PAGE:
One of the people I decided to spend more time was one of the people who worked as helping hand for us at the place we stayed known as Ganesh. The man, constantly wearing either yellow or a pure white jacket with the Bosche logo emblazoned on the left breast, was noticeably friendly and would go out of his way to make sure that we were okay at all times. He was also known as the guy who would be one of the last three people in games of Uno but never took it to heart and was always eager to play.
We were taken to his village, a fifteen-minute motorcycle ride away, and given a guided tour of the hamlet by Ganesh himself. From here we learned how entrenched and important family values were for not only him but for Soda at large. Major slights like running away, stealing land, unknowingly selling off property, were forgiven simply to ensure that the family was kept together. We also learned how much Ganesh has sacrificed for his family, who left a steady job at Jaipur and came back home to tend to his ill parents. He spent much of the savings too on private hospital care for the parents.
If there was only one person I wish to meet again from my time in Soda, it was Ganesh. His generosity, friendliness, and father-like watch over us during the trip was something I rarely find in the people I meet back home. I hope to one day at the very least emulate some of the elements Ganesh displayed and spread his positivity that he always brought.
For my friend and I, we decided to get into further contact with the judo teachers of the village and soon discovered how important the sport was to the village. One judo teacher we spoke to had major success and climbed all the way to the national level, and multiple other students had reached the state level. However, we noticed that the equipment available for the students although adequate, were only accessible from one school and only during school hours.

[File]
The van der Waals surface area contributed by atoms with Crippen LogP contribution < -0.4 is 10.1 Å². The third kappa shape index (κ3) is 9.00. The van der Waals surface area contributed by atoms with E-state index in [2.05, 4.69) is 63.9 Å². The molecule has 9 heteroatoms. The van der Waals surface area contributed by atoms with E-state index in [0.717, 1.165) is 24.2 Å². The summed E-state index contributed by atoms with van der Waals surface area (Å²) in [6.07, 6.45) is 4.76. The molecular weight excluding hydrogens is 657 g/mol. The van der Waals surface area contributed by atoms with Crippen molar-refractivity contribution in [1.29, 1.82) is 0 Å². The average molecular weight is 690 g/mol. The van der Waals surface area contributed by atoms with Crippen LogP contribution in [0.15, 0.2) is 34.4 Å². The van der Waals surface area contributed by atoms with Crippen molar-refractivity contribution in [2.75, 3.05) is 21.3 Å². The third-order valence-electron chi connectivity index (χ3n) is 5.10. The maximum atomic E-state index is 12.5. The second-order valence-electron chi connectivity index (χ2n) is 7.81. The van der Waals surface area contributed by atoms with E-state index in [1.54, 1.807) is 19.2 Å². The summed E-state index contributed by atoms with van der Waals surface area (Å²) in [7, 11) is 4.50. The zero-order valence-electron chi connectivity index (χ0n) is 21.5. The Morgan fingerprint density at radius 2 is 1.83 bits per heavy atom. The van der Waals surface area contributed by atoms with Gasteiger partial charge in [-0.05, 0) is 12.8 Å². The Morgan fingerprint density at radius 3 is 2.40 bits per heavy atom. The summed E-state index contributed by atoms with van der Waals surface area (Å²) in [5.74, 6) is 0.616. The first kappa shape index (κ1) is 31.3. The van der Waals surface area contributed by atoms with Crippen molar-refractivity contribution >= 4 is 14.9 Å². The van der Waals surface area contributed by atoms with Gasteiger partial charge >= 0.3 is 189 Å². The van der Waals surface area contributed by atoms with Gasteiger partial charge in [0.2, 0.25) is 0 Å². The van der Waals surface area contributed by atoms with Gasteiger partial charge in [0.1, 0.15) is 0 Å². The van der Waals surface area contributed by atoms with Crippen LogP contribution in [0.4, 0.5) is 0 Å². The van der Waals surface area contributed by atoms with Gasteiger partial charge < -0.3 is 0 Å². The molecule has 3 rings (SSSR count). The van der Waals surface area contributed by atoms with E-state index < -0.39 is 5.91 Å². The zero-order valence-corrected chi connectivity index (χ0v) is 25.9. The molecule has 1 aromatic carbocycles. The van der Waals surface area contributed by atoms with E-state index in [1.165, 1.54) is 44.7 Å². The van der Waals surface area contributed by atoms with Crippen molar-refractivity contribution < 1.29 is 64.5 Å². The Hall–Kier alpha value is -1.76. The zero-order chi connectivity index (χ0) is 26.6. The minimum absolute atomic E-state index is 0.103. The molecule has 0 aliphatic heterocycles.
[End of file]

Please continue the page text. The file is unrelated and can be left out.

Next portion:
It was also at this point in the program that we noticed how segregated the genders were in the village. The boys would only hang out with boys and the girls stayed with the girls regardless of the situation. This even included the husband and wife, where during our interactions with people would rarely – if at all – interact with each other except when they needed the significant other to do a task for them. This is a stark contrast from Australia where there can be groups of just ‘the boys’ or ‘the girls’, but both genders would often and inevitably interact in social gatherings.
The final stage of the trip we created a program or potential solution for a problem that we found during our investigations. Our solution was a sports center located in the middle of the village which stored and provided access to sporting equipment for several sports such as Judo, cricket and badminton. This was then combined with a sporting program similar to external sporting programs in Australia, where teams would be formed. Students could then play and practice a sport against each other. Outside of a few high contact sports, all training and some games are played with boys and girls together.